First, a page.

Alaska reports first vaping-related injury
An Alaska teen has been hospitalized for a vaping-related injury, making Alaska the final state in the U.S. to report such an incident in the growing national epidemic.
The state’s Department of Health and Social Services announced on Wednesday that the teen from Southeast Alaska is hospitalized and improving. The patient reported regularly vaping nicotine and THC products, it said.
The department added that it had investigated nine suspected cases of vaping-related injuries over the past several months but said this is the first that meets the Centers for Disease Control and Prevention (CDC) requirements to be classified as such a case.
“Our thoughts are with the patient and family members and we are thankful the patient is steadily recovering,” Dr. Anne Zink, Alaska’s chief medical officer, said in a statement.
“We are fortunate that we haven’t identified a case … in Alaska until now, but it’s not surprising that we have joined the rest of the nation in this outbreak,” she added.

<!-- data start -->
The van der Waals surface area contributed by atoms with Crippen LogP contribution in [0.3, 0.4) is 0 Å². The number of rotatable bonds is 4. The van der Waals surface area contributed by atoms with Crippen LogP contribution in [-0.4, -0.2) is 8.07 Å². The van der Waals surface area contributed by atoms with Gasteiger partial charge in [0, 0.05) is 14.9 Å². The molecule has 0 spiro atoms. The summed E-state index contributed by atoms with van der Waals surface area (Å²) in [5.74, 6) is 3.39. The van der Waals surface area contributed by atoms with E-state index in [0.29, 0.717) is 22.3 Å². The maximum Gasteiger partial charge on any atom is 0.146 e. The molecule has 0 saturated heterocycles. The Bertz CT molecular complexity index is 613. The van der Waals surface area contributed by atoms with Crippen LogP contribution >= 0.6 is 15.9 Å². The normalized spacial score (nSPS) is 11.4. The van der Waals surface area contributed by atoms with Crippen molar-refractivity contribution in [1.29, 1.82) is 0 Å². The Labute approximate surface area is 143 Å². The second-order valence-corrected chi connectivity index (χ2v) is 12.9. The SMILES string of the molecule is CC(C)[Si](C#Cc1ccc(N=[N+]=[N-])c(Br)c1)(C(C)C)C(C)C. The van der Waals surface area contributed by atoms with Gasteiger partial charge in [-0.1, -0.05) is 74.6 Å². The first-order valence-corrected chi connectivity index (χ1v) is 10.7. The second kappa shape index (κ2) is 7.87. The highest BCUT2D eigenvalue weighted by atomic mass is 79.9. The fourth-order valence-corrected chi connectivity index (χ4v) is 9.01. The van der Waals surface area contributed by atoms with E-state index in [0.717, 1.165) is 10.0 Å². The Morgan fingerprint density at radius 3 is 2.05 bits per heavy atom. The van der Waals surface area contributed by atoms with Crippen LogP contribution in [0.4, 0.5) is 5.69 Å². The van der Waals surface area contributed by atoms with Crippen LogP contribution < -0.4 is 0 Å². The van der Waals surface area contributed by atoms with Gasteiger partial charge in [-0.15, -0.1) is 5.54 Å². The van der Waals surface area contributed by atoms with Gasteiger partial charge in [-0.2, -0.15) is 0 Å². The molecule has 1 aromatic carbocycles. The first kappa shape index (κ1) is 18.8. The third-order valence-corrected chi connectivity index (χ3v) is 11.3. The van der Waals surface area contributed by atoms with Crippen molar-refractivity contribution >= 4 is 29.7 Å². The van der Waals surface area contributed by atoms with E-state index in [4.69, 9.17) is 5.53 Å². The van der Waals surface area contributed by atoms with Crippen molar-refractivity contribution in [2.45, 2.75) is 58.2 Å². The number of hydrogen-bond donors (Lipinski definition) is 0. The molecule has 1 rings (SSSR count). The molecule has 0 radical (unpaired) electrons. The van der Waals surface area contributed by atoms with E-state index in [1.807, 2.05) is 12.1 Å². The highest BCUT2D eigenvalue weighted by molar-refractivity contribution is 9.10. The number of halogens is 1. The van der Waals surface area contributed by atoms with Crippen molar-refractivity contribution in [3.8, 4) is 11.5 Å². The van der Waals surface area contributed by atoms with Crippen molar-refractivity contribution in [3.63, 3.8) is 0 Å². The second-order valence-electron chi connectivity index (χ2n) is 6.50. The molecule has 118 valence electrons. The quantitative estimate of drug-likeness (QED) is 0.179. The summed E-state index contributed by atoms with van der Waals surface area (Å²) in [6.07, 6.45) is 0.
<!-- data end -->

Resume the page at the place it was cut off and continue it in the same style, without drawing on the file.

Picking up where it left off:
Zink said the case “heightens our concerns” about Alaskans who continue to use vaping products.
“The safest option is not to vape,” she said.
The CDC identified 2,290 cases of vaping-related injuries and 47 deaths as of Nov. 20.
Several states have banned flavored vaping products in recent months in an effort to curb young users.
The Trump administration also announced a national proposal to remove flavored products from the market in September.
But lawmakers have accused the White House of stalling on the proposal and have asked for a status update.
The House Oversight Subcommittee on Economic and Consumer Policy is holding a hearing Wednesday to question Mitch Zeller, the director of the Food and Drug Administration’s Center for Tobacco Products, on the proposal. Senators similarly pressed Zeller on the issue last month.
White House spokesman Judd Deere said Tuesday that the proposal has not been stalled or abandoned.
“The Administration continues to move forward on development of responsible guidelines that protect the public health and the American people,” Deer said in an emailed statement.